I tell my son about the sultry summer days, weeks of no-school and no-homework. Lazy long afternoons spent reading in the latticed verandahs - the sun casting lacy shadows on the bright red floors, the antique grandfather clock chiming away the hours. Sneaking up to the terrace to taste deliciously sour mango pickles, playing in the tiny, dingy room tucked away in the corner of roof - the cool musty smell of ages past surrounding me, I'd sit there waiting to be discovered while we play hide and seek.

I share with my son, vivid descriptions of the monsoon rains, flooded streets - wading through knee-deep water…These sound so strange to him that he can only stare at me wide-eyed, trying hard to visualize what I described. I also remember the hot cups of tea with spicy pakoras - a staple during rainy evenings and of course, steaming plates of delicious khichuri for lunch.
Durga Puja is yet another unforgettable memory from my days growing up. Autumn would creep in, with blue skies seemingly washed clear by the rains, the sound of pujor dhaak and the smell of dhoop dhuno in the cool air…the whole city decked in lights and color, fervent prayers to the goddess for all things unattainable - a sense of peace & contentment, a wonderful time for us all.

Rum Balls from Nahoum's
Then came the chilly, clear winters, special memories of Christmas, decorations, walks down Park Street, fruit cake from “Nahoum's”, invariable visits to the zoo, family picnics on the grass, goodies to share – and the fresh citrusy smell of oranges, as we peeled them, juices trickling down our fingers!

The year would wind up with schools reopening but we had Saraswati Puja to look forward to. The spring season was heralded by vibrant hues of red, yellow and orange to match the offering of marigolds to the goddess, a time for budding romance in the neighborhood – some lovelorn “Paara r dada” pursuing his elusive ladylove, all the girls dressed in their first yellow sarees participating in the neighborhood cultural programs.
Just as these evoke my Kolkata memories, for my husband, Kolkata is all about good food. The city has always tempted the discerning Bengali palate with its array of delicacies. My husband’s fondest memories are of delicious mishti from “Bhim Nag”, elaborate meals during family celebrations and hot “kochuri – tarkari” on Sunday mornings with orange, syrupy “jeelipies”. He can talk dreamily about these for hours.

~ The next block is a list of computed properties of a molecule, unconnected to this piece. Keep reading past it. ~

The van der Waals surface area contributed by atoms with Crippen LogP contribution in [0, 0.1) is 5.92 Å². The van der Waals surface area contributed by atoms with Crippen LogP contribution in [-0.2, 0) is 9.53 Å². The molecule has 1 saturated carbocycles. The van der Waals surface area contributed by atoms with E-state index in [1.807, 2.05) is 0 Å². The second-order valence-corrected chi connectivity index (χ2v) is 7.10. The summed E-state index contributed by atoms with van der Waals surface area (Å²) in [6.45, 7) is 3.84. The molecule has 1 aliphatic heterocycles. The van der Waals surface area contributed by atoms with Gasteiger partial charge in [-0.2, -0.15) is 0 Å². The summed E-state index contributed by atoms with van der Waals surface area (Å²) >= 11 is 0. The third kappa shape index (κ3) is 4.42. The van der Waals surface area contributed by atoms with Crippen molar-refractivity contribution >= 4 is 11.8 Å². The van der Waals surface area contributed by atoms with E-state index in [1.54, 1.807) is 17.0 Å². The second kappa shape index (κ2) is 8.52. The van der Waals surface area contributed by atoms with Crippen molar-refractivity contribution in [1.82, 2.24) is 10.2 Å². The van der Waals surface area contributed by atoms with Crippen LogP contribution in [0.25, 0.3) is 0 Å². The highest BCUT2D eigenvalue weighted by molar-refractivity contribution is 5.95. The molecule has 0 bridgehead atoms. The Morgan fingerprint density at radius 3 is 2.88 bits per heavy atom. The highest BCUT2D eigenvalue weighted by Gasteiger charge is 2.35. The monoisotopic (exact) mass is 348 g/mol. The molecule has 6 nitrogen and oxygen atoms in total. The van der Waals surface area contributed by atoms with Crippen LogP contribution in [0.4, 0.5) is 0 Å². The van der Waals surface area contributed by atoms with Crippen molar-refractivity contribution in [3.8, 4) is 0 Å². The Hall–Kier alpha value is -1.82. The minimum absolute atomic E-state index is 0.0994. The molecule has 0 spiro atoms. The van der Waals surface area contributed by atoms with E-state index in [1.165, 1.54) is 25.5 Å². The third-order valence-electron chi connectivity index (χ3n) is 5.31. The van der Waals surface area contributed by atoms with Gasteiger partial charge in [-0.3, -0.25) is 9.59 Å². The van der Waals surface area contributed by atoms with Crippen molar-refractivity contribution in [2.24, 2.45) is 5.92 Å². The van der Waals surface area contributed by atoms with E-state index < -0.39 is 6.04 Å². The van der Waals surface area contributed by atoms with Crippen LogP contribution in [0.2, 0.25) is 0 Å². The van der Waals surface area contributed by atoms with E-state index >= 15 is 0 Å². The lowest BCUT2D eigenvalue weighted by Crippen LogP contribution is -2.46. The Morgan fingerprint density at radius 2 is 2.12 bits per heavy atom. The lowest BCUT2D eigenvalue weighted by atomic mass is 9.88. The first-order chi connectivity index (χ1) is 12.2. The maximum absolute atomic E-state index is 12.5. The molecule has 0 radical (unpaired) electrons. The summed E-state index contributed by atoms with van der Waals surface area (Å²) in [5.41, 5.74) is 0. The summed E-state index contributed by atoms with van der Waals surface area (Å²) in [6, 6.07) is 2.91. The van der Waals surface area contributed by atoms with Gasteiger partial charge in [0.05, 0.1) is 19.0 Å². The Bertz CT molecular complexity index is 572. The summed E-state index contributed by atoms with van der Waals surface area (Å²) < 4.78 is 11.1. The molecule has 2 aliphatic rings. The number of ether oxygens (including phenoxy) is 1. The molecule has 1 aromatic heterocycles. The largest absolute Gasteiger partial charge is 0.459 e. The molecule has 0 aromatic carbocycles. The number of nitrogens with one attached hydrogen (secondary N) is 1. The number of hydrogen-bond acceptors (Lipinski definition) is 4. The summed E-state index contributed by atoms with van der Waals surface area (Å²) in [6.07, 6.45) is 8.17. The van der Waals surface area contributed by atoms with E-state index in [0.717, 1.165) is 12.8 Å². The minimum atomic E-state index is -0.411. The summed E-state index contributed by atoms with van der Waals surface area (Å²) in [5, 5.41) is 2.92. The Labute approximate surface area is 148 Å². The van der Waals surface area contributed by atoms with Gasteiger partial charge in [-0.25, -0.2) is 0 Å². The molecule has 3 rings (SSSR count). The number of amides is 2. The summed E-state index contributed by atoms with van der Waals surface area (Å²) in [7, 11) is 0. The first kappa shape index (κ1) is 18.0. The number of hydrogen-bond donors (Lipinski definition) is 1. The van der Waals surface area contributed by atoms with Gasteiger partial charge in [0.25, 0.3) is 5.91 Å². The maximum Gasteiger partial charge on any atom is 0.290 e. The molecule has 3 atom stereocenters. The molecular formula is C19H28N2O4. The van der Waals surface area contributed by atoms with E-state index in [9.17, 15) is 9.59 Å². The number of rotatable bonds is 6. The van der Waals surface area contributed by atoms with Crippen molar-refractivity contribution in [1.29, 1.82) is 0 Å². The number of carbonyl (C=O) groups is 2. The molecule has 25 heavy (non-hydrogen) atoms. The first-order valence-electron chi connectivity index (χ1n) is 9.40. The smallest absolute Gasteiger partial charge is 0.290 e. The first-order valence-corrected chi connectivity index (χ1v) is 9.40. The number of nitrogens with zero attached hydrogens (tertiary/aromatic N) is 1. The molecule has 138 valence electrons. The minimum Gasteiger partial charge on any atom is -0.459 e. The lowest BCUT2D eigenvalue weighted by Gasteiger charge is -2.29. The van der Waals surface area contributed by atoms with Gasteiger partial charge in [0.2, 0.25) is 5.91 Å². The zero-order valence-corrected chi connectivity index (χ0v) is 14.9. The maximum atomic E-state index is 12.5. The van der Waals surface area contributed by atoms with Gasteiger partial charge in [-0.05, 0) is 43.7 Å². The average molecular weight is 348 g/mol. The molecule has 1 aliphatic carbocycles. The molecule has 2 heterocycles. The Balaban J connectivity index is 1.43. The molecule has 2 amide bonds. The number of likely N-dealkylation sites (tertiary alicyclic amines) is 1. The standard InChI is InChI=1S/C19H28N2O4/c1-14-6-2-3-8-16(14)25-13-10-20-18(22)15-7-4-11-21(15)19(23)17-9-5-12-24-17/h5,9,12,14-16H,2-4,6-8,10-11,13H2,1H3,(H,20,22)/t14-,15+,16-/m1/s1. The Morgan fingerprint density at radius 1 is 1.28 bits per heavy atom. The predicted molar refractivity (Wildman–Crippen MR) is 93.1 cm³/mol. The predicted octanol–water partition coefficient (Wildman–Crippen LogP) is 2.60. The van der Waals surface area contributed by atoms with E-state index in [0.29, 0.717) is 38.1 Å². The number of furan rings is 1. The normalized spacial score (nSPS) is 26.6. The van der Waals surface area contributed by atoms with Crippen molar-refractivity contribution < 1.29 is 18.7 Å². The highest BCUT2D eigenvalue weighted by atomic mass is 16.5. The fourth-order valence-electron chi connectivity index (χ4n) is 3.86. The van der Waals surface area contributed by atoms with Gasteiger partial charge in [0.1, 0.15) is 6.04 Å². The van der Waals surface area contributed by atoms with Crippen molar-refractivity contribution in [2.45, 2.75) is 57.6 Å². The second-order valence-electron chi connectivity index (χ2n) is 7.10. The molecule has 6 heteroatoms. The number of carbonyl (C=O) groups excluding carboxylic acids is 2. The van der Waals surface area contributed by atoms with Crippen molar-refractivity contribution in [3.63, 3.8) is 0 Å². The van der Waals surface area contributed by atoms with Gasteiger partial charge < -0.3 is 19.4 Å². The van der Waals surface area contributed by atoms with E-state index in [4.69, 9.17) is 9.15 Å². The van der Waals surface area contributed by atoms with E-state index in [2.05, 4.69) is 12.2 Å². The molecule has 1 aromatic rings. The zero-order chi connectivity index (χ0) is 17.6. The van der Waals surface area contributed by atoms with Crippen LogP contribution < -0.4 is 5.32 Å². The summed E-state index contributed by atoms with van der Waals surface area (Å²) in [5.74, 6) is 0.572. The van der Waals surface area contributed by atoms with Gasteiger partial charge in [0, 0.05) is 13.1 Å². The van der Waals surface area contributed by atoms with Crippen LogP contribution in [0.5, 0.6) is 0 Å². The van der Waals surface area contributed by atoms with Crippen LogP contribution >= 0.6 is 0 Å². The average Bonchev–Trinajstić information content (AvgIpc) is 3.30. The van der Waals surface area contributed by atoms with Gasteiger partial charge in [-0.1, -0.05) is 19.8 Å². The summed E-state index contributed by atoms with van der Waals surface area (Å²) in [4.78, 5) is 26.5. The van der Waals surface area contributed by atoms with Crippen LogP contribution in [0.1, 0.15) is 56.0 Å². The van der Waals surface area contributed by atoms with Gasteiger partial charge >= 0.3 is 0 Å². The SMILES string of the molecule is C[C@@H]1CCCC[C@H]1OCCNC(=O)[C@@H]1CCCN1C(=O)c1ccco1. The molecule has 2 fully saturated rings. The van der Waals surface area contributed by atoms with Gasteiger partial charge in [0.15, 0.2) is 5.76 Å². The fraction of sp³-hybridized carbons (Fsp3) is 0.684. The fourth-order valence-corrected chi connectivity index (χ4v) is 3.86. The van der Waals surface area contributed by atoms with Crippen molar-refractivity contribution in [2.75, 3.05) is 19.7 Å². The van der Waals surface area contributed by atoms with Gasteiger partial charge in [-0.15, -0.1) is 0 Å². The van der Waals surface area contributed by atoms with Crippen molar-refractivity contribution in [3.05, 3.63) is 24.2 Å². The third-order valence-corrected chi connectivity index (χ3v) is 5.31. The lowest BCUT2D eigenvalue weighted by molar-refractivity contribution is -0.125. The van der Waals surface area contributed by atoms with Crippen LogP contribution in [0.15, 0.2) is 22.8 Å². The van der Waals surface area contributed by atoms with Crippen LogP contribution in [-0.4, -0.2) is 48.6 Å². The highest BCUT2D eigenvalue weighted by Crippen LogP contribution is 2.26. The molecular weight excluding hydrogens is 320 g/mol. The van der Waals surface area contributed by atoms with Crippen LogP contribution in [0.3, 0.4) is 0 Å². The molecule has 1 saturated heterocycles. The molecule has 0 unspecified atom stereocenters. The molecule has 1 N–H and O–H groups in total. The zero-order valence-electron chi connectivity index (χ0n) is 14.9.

Jilipi or Jalebi
This is why my cousins who have had to relocate to other Indian cities roam the streets like lost souls in their quest to discover “authentic Bengali cuisine” outside Kolkata and when they find some quaint Bong eatery tucked away in a corner of Mumbai, there is a triumphant post on their Facebook page announcing their success!
This culture and ethos of the city can be felt by us Bongs alone. The spirit and pace of the city, the incessant traffic and noise, the adda sessions with beloved friends – are all integral parts of Kolkata. So to end my sojourn, I just want to say wherever I am, I love you Kolkata – my Kolkata of painted green shutters, yellow cabs, azure autumn skies and gray monsoon rains. This is the Kolkata of my dreams!

Promita Bhattacharya currently calls Charlotte, North Carolina home. She has a 10 year old son and a newborn daughter. Promita was born and brought up in Kolkata, studied in Presidency and then shifted base to the US with her husband.  

PS: All images from google images. Click on the pictures to navigate to the websites.

Friday, September 20, 2013

Kolkata Getaway: Bishnupur

About 150 kms from Kolkata the ancient town of Bishnupur awaits your weekend tryst with history. Bishnupur used to be the capital of the old kingdom of Mallubhum named after the ruling dynasty, the Mallas. Mallas of Bishnupur are one of the rare examples of Hindu dynasties in India which ruled uninterruptedly for more than a thousand years.